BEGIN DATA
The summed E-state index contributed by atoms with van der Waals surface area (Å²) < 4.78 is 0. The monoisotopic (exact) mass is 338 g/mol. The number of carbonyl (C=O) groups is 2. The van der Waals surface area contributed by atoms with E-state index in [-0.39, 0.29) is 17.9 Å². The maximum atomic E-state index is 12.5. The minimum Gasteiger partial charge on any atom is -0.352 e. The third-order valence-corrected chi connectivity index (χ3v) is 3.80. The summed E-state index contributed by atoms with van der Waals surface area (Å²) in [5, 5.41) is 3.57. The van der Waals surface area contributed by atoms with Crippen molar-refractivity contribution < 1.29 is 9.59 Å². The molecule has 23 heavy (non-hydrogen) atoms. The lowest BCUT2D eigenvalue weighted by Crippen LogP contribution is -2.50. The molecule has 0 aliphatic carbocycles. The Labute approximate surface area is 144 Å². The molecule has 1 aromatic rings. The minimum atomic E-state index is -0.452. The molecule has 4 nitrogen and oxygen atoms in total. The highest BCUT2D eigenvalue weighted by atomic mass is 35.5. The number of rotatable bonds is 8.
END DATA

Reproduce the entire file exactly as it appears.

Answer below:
The summed E-state index contributed by atoms with van der Waals surface area (Å²) < 4.78 is 0. The monoisotopic (exact) mass is 338 g/mol. The number of carbonyl (C=O) groups is 2. The van der Waals surface area contributed by atoms with E-state index in [-0.39, 0.29) is 17.9 Å². The maximum atomic E-state index is 12.5. The minimum Gasteiger partial charge on any atom is -0.352 e. The third-order valence-corrected chi connectivity index (χ3v) is 3.80. The summed E-state index contributed by atoms with van der Waals surface area (Å²) in [5, 5.41) is 3.57. The van der Waals surface area contributed by atoms with Crippen molar-refractivity contribution < 1.29 is 9.59 Å². The molecule has 23 heavy (non-hydrogen) atoms. The lowest BCUT2D eigenvalue weighted by Crippen LogP contribution is -2.50. The molecule has 0 aliphatic carbocycles. The Labute approximate surface area is 144 Å². The molecule has 1 aromatic rings. The minimum atomic E-state index is -0.452. The molecule has 4 nitrogen and oxygen atoms in total. The highest BCUT2D eigenvalue weighted by atomic mass is 35.5. The number of rotatable bonds is 8.